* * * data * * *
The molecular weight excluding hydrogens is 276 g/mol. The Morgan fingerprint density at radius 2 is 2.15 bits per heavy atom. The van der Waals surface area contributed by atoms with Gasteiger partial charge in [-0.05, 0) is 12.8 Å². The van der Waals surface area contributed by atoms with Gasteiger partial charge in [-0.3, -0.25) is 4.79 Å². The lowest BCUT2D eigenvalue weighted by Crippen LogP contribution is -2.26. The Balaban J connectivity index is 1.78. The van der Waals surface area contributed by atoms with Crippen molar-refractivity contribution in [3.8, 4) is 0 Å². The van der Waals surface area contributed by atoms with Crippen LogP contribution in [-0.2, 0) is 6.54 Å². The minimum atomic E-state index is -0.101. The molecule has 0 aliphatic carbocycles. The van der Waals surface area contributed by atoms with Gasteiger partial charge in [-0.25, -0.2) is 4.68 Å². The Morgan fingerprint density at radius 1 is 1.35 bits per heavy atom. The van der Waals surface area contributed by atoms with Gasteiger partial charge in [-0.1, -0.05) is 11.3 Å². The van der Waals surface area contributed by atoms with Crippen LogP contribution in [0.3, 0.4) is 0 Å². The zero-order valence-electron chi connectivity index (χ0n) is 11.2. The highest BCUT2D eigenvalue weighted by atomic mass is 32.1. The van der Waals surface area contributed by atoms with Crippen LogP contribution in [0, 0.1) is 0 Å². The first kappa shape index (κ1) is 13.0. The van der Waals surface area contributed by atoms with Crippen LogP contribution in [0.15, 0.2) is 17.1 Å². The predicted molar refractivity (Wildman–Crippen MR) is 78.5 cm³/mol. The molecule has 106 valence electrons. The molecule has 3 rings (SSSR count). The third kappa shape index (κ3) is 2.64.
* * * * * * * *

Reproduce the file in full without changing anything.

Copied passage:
The molecular weight excluding hydrogens is 276 g/mol. The Morgan fingerprint density at radius 2 is 2.15 bits per heavy atom. The van der Waals surface area contributed by atoms with Gasteiger partial charge in [-0.05, 0) is 12.8 Å². The van der Waals surface area contributed by atoms with Gasteiger partial charge in [-0.3, -0.25) is 4.79 Å². The lowest BCUT2D eigenvalue weighted by Crippen LogP contribution is -2.26. The Balaban J connectivity index is 1.78. The van der Waals surface area contributed by atoms with Crippen molar-refractivity contribution in [3.8, 4) is 0 Å². The van der Waals surface area contributed by atoms with Crippen LogP contribution in [-0.2, 0) is 6.54 Å². The minimum atomic E-state index is -0.101. The molecule has 0 aliphatic carbocycles. The van der Waals surface area contributed by atoms with Gasteiger partial charge in [-0.25, -0.2) is 4.68 Å². The Morgan fingerprint density at radius 1 is 1.35 bits per heavy atom. The van der Waals surface area contributed by atoms with Gasteiger partial charge in [-0.1, -0.05) is 11.3 Å². The van der Waals surface area contributed by atoms with Crippen LogP contribution in [0.3, 0.4) is 0 Å². The zero-order valence-electron chi connectivity index (χ0n) is 11.2. The highest BCUT2D eigenvalue weighted by atomic mass is 32.1. The van der Waals surface area contributed by atoms with Crippen LogP contribution in [0, 0.1) is 0 Å². The first kappa shape index (κ1) is 13.0. The van der Waals surface area contributed by atoms with Crippen LogP contribution in [0.15, 0.2) is 17.1 Å². The predicted molar refractivity (Wildman–Crippen MR) is 78.5 cm³/mol. The molecule has 106 valence electrons. The molecule has 3 rings (SSSR count). The third kappa shape index (κ3) is 2.64.